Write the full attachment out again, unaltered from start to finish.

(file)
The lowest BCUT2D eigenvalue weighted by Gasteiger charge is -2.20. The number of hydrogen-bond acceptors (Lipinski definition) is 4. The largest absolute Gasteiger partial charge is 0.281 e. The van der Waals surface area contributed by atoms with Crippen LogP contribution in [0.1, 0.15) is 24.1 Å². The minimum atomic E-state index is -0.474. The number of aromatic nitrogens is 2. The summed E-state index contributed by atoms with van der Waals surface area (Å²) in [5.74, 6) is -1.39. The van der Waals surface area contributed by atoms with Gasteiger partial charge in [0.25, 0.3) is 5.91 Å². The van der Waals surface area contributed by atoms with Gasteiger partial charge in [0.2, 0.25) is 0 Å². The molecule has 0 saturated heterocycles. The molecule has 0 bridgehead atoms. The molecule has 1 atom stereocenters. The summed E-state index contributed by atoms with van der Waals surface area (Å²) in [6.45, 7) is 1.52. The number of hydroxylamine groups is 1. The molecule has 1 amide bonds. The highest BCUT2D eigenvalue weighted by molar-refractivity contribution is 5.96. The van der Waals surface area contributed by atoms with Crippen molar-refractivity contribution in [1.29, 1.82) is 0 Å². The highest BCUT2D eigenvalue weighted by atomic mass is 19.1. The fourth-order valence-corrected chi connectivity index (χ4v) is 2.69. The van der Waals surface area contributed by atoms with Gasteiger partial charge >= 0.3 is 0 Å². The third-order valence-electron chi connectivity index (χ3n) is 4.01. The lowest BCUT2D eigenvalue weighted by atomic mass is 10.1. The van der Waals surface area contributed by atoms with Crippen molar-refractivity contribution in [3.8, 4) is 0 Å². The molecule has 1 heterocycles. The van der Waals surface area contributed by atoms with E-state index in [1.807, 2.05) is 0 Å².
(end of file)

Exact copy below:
The lowest BCUT2D eigenvalue weighted by Gasteiger charge is -2.20. The number of hydrogen-bond acceptors (Lipinski definition) is 4. The largest absolute Gasteiger partial charge is 0.281 e. The van der Waals surface area contributed by atoms with Crippen LogP contribution in [0.1, 0.15) is 24.1 Å². The minimum atomic E-state index is -0.474. The number of aromatic nitrogens is 2. The summed E-state index contributed by atoms with van der Waals surface area (Å²) in [5.74, 6) is -1.39. The van der Waals surface area contributed by atoms with Gasteiger partial charge in [0.25, 0.3) is 5.91 Å². The van der Waals surface area contributed by atoms with Gasteiger partial charge in [0.2, 0.25) is 0 Å². The molecule has 0 saturated heterocycles. The molecule has 0 bridgehead atoms. The molecule has 1 atom stereocenters. The summed E-state index contributed by atoms with van der Waals surface area (Å²) in [6.45, 7) is 1.52. The number of hydroxylamine groups is 1. The molecule has 1 amide bonds. The highest BCUT2D eigenvalue weighted by molar-refractivity contribution is 5.96. The van der Waals surface area contributed by atoms with Crippen molar-refractivity contribution in [1.29, 1.82) is 0 Å². The highest BCUT2D eigenvalue weighted by atomic mass is 19.1. The fourth-order valence-corrected chi connectivity index (χ4v) is 2.69. The van der Waals surface area contributed by atoms with Gasteiger partial charge >= 0.3 is 0 Å². The third-order valence-electron chi connectivity index (χ3n) is 4.01. The lowest BCUT2D eigenvalue weighted by atomic mass is 10.1. The van der Waals surface area contributed by atoms with Crippen molar-refractivity contribution in [3.8, 4) is 0 Å². The molecule has 1 heterocycles. The van der Waals surface area contributed by atoms with E-state index in [1.807, 2.05) is 0 Å².